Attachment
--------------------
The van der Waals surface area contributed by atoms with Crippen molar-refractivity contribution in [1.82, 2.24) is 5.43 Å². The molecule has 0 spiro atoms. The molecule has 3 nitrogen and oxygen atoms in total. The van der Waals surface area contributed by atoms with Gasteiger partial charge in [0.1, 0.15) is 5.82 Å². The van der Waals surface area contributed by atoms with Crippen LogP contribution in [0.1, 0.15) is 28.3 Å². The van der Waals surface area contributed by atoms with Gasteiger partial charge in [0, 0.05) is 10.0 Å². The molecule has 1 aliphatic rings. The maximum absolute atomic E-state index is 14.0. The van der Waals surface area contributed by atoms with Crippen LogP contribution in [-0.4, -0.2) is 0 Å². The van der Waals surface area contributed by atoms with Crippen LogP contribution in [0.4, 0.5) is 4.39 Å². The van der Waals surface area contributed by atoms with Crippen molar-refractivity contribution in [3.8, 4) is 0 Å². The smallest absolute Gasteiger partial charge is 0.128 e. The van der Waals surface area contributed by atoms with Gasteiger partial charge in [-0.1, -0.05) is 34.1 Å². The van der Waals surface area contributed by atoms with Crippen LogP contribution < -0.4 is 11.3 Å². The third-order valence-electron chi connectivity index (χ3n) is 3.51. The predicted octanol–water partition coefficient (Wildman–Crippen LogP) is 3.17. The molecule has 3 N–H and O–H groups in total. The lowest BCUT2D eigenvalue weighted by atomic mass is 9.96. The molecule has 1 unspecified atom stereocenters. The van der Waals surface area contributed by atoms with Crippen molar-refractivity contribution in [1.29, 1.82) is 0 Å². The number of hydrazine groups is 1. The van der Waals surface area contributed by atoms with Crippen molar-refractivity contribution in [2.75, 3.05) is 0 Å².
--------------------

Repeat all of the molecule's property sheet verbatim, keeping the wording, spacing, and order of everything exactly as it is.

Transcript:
The van der Waals surface area contributed by atoms with Crippen molar-refractivity contribution in [1.82, 2.24) is 5.43 Å². The molecule has 0 spiro atoms. The molecule has 3 nitrogen and oxygen atoms in total. The van der Waals surface area contributed by atoms with Gasteiger partial charge in [0.1, 0.15) is 5.82 Å². The van der Waals surface area contributed by atoms with Crippen LogP contribution in [0.1, 0.15) is 28.3 Å². The van der Waals surface area contributed by atoms with Gasteiger partial charge in [0, 0.05) is 10.0 Å². The molecule has 1 aliphatic rings. The maximum absolute atomic E-state index is 14.0. The van der Waals surface area contributed by atoms with Crippen LogP contribution in [-0.4, -0.2) is 0 Å². The van der Waals surface area contributed by atoms with Crippen LogP contribution in [0.4, 0.5) is 4.39 Å². The van der Waals surface area contributed by atoms with Crippen molar-refractivity contribution in [3.8, 4) is 0 Å². The smallest absolute Gasteiger partial charge is 0.128 e. The van der Waals surface area contributed by atoms with Gasteiger partial charge in [-0.1, -0.05) is 34.1 Å². The van der Waals surface area contributed by atoms with Crippen LogP contribution < -0.4 is 11.3 Å². The third-order valence-electron chi connectivity index (χ3n) is 3.51. The predicted octanol–water partition coefficient (Wildman–Crippen LogP) is 3.17. The molecule has 3 N–H and O–H groups in total. The lowest BCUT2D eigenvalue weighted by atomic mass is 9.96. The molecule has 1 unspecified atom stereocenters. The van der Waals surface area contributed by atoms with Crippen molar-refractivity contribution in [1.29, 1.82) is 0 Å². The number of hydrazine groups is 1. The van der Waals surface area contributed by atoms with Crippen molar-refractivity contribution in [2.75, 3.05) is 0 Å².